top of page

Skin-on-Frame - polyester vs. polyamide ("nylon")

In skin-on-frame boat building, mainly polyester and polyamide are used as skin materials. Here we will compare the advantages and disadvantages of the two materials.


Polyamide (PA) "Nylon"

Also known as "nylon." Is the most robust fabric commonly used in skin-on-frame canoe construction. It is extremely strong against tears and impacts due to its stretchability and is therefore also used in bullet-proof vests, for example. A skin-on-frame boat with nylon covering can also be paddled on rivers. Only very pointy or sharp objects in combination with sufficient pressure would puncture the material.


Nylon absorbs water and expands up to 15% in the process. You often see boats covered with nylon fabric when wet, as the skin subsequently dries and stretches even tighter around the hull. What at first glance seems like an advantage, however, is more of a disadvantage, as the coating of the polyamide fabric unfortunately does not prevent the characteristic of water absorption. This means that in damp weather, cold or longer paddling trips, the boat can get a limp skin that forms slight waves. This has little effect on the boats handling characteristics, but it does not look very appealing. This can only be prevented by extremely stretching the damp skin around the canoe frame. Unlike polyester, nylon cannot be shrunk with an iron or a hot air dryer.


For normal use, a fabric with a basis weight between 200-300g/m² is sufficient. For light constructions a lighter fabric can be used. For tours with wilder water, heavier fabrics are also suitable, whereby the weight of the canoe naturally also increases due to the higher paint absorption of the nylon fabric.


Only uncoated polyamide fabrics are suitable for use in skin-on-frame boat construction, as coated fabrics cannot be varnished. Fabrics sold as "waterproof" are also not suitable for skin-on-frame boats, as the water head would not be sufficient for a boat hull and the seams would also not be waterproof. A commonly used polyamide fabric is "Ballistic Nylon" with 310g/m², but other fabrics with e.g. 230g/m² are also commercially available.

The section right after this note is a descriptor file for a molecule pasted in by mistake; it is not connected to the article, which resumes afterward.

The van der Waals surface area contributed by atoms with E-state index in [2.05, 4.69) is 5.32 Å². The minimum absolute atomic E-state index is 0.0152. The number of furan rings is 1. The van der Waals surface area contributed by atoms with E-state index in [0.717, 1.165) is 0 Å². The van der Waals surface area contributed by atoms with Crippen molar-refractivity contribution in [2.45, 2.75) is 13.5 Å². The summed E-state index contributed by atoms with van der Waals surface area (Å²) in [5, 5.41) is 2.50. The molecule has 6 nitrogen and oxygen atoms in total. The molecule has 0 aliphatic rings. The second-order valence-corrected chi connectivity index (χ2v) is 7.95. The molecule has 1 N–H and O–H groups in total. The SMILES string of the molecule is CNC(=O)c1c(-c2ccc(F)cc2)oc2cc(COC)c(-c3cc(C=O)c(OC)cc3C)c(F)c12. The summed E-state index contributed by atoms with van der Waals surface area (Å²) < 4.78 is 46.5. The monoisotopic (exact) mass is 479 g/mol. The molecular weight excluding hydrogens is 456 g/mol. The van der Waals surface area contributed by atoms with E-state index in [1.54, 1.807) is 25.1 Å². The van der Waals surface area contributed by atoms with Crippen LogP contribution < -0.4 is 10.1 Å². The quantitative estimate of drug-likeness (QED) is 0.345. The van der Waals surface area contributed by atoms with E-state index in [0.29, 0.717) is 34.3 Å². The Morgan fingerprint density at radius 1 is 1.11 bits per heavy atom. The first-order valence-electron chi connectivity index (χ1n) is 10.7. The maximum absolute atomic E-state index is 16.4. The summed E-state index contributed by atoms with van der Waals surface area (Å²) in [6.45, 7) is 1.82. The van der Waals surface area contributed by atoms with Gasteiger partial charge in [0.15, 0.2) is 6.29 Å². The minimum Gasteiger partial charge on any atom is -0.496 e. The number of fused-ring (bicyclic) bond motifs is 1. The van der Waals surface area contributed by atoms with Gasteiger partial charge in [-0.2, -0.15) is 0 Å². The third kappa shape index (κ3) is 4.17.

Polyester (PES)

Polyester is less robust than polyamide with the same weight, but has the following advantages:

When skinning your boat, it is not necessary to stretch the fabric as extremely as nylon, because it can be shrunk afterwards with an iron. The tension that the fabric receives from shrinking remains permanently intact. Also, unlike nylon, polyester fabric does not absorb water, so it does not become limp and wavy in damp weather or during longer paddling trips. The disadvantage of less robustness can be compensated by using a heavier fabric. If you are more likely to be paddling on lakes or the sea anyway, where the risk of ground contact is rather low, you should give polyester a run!


As with nylon fabric, when using polyester fabric for skin-on-frame canoe construction, it is important to use an uncoated fabric, otherwise the varnish will not adhere. Unfortunately, uncoated polyester fabrics are hard to come by in Europe, as almost all fabrics are sold coated.


In the USA, fabrics are often sold with weights of 6oz/m² (approx.170g/m²) and 9oz/m² (approx. 255g/m²). We would advise you to order at least a 9oz (255g) fabric for the robustness of your boat. If you want to build a very light canoe for still waters, you can also use the 6oz fabric, but this will be quite susceptible to damage.






419 views

Comments


bottom of page